Project Axshya (meaning 'free of TB') accelerated access to quality TB services available through the NTEP for the vulnerable and marginalised (or ‘at risk’) populations. REACH implemented the project in Tamil Nadu between 2010 and 2021, as a sub-recipient of the International Union against Tuberculosis and Lung Disease. The fourth phase of Project Axshya was implemented in five districts of Tamil Nadu − Cuddalore, Krishnagiri, Madurai, Thanjavur and Trichy till March 2021.
Read more about the project here.
More than 55 lakh people were sensitised on Tuberculosis and TB care services available through the TB programme through one-to-one sensitisation meetings called Axshya SAMVAD and community meetings.
Overall, 1.5 lakh people with symptoms of TB identified and referred for testing to NTEP facilities. One lakh people tested and 7000 diagnosed with TB.
9773 TB people with TB including 3263 women sensitised on their rights and responsibilities through Patient Charter meetings.
14 District TB Forums were formed to support people with TB through community participation. Members of these TB forums come from a cross-section of society, including active members from the community and civil society, TB survivors and NGOs. During COVID-19, TB forum members stepped up to support TB-affected communities, including providing livelihood and nutrition support to people with TB and TB survivors and personal protective equipment to TB centres.
A cadre of 100 Community Volunteers were trained and engaged to provide quality TB care services. They conducted various activities along with the district team for raising awareness in the community on TB through one-to-one meetings, were part of active TB surveillance units, and were on the frontlines during the first wave of COVID-19 following up with people with symptoms for testing and diagnosis. They also supported the NTEP in case finding activities.
Congregate settings such as industries, shelter homes, mines, construction sites, prisons etc. were identified and health camps conducted to identify people with TB symptoms. To address the stigma associated with TB, a general health camp was organised and treatment of people with symptoms other than TB was also facilitated.
R Kaladevi, Community Volunteer with Project Axshya
This enhanced community-based case finding activity was carried out through Community Volunteers doing house-to-house sensitisation on TB, its symptoms, testing and treatment facilities under the TB programme. It focussed on intensifying outreach in vulnerable areas.
Community volunteers identified from the local population in select villages were trained to carry out TB surveillance activities. The volunteers helped establish a system and ensured the continuum of services in identifying and linking people with TB to TB care services.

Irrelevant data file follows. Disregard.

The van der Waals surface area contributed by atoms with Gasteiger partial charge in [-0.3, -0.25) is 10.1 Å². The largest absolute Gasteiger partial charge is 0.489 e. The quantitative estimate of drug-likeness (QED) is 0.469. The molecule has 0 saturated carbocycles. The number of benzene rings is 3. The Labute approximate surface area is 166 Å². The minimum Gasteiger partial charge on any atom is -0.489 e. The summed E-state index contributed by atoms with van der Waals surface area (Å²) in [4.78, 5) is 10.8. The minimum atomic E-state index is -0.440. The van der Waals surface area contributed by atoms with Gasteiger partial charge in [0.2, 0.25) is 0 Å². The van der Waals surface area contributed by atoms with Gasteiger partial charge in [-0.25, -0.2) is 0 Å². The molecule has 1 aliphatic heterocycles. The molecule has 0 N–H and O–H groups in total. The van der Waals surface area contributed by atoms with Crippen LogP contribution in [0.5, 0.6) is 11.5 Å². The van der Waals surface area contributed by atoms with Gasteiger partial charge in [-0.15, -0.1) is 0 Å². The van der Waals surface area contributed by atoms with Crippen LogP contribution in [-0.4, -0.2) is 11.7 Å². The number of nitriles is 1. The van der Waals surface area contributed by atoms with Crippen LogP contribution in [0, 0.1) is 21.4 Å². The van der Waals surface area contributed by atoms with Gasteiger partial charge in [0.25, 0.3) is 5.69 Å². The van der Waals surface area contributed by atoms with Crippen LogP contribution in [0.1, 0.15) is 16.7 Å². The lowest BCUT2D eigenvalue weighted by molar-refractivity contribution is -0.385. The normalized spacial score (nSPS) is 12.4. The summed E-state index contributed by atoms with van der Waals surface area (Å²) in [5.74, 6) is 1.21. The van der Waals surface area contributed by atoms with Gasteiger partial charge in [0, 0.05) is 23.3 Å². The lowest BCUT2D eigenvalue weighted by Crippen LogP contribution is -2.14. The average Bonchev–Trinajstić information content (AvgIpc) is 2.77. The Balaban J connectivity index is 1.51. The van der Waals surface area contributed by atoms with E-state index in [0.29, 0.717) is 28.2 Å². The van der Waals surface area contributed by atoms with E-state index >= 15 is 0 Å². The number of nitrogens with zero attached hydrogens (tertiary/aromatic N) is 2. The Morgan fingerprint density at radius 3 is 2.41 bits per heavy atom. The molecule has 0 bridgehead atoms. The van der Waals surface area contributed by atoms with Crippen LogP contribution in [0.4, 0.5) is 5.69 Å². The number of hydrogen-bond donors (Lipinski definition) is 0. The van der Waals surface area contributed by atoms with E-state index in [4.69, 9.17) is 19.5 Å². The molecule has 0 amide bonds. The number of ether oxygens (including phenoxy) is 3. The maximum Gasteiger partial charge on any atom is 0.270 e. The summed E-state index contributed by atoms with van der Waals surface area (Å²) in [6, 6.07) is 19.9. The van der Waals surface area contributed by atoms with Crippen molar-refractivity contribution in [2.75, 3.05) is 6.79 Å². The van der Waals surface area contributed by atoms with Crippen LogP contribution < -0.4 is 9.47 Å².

People with TB symptoms attending district hospitals as Outpatients (OP) were fasttracked, thus addressing the high load of OPs in these facilities. The volunteer placed at the district hospital identified people with TB symptoms at the OP registration counter, sensitised them on TB and accompanied them directly to the lab for testing.
Community meetings were held to address key populations like the village health committee, members of self-help groups (SHGs), youth groups and vulnerable and marginalised villages. Engaging means of sensitisation including street theatre, wall paintings and other mass communication campaigns were used. This activity was concluded in 2017.
People with TB symptoms identified through various activities were referred and encouraged to directly go to the Designated Microscopy Centres for testing. Alternatively, Community Volunteers supported them in diagnosis by collecting and transporting the sputum sample and accompanying the person with symptoms to the lab. People who tested sputum negative were further referred for X-rays.
Axshya Kiosk: For person-centred care, these kiosks provide TB information, counselling and directly observed treatment services to patients and their families for their convenience in government and private hospitals and within spaces in the affected community
Other interventions include sensitisation programmes for prison inmates, sensitising Rural (alternate) Healthcare Providers which helped in facilitation of diagnosis and treatment of people with TB and sensitisation of private practitioners, hospitals and labs on the Standards of TB Care in India guidelines and TB case notification facilitated.
REACH or the Resource group for Education and Advocacy for Community Health is a non-profit organisation based in India and working on Tuberculosis for over two decades.
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